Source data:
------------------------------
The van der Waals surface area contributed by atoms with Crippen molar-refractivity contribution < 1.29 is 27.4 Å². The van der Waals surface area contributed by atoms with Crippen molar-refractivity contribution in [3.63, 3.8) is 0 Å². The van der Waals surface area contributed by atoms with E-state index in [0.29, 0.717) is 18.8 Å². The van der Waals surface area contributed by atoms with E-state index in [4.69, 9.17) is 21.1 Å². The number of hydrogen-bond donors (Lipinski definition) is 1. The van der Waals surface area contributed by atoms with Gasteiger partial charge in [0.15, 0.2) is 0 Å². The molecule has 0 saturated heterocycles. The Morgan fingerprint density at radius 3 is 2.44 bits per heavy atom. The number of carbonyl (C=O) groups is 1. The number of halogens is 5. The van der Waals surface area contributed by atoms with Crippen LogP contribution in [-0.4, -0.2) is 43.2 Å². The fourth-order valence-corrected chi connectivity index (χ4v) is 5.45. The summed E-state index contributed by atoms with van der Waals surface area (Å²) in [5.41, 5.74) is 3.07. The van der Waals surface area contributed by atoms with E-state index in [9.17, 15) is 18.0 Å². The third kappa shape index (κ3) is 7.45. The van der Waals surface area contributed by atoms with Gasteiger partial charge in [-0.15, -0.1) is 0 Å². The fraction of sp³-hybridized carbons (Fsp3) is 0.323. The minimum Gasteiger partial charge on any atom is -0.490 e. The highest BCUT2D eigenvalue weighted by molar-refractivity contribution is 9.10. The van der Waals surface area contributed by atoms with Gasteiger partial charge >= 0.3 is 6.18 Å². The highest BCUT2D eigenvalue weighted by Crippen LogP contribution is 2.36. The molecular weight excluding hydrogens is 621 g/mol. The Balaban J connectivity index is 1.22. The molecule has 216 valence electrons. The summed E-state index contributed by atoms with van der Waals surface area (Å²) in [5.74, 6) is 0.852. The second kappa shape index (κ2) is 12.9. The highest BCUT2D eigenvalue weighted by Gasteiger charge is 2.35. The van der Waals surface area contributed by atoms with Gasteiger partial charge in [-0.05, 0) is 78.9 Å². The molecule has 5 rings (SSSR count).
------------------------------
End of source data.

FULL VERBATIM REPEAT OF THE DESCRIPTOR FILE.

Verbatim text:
The van der Waals surface area contributed by atoms with Crippen molar-refractivity contribution < 1.29 is 27.4 Å². The van der Waals surface area contributed by atoms with Crippen molar-refractivity contribution in [3.63, 3.8) is 0 Å². The van der Waals surface area contributed by atoms with E-state index in [0.29, 0.717) is 18.8 Å². The van der Waals surface area contributed by atoms with E-state index in [4.69, 9.17) is 21.1 Å². The number of hydrogen-bond donors (Lipinski definition) is 1. The van der Waals surface area contributed by atoms with Gasteiger partial charge in [0.15, 0.2) is 0 Å². The molecule has 0 saturated heterocycles. The Morgan fingerprint density at radius 3 is 2.44 bits per heavy atom. The number of carbonyl (C=O) groups is 1. The number of halogens is 5. The van der Waals surface area contributed by atoms with Crippen LogP contribution in [-0.4, -0.2) is 43.2 Å². The fourth-order valence-corrected chi connectivity index (χ4v) is 5.45. The summed E-state index contributed by atoms with van der Waals surface area (Å²) in [5.41, 5.74) is 3.07. The van der Waals surface area contributed by atoms with E-state index in [9.17, 15) is 18.0 Å². The third kappa shape index (κ3) is 7.45. The van der Waals surface area contributed by atoms with Gasteiger partial charge in [-0.15, -0.1) is 0 Å². The fraction of sp³-hybridized carbons (Fsp3) is 0.323. The minimum Gasteiger partial charge on any atom is -0.490 e. The highest BCUT2D eigenvalue weighted by molar-refractivity contribution is 9.10. The van der Waals surface area contributed by atoms with Gasteiger partial charge >= 0.3 is 6.18 Å². The highest BCUT2D eigenvalue weighted by Crippen LogP contribution is 2.36. The molecular weight excluding hydrogens is 621 g/mol. The Balaban J connectivity index is 1.22. The molecule has 216 valence electrons. The summed E-state index contributed by atoms with van der Waals surface area (Å²) in [5.74, 6) is 0.852. The second kappa shape index (κ2) is 12.9. The highest BCUT2D eigenvalue weighted by Gasteiger charge is 2.35. The van der Waals surface area contributed by atoms with Gasteiger partial charge in [-0.05, 0) is 78.9 Å². The molecule has 5 rings (SSSR count).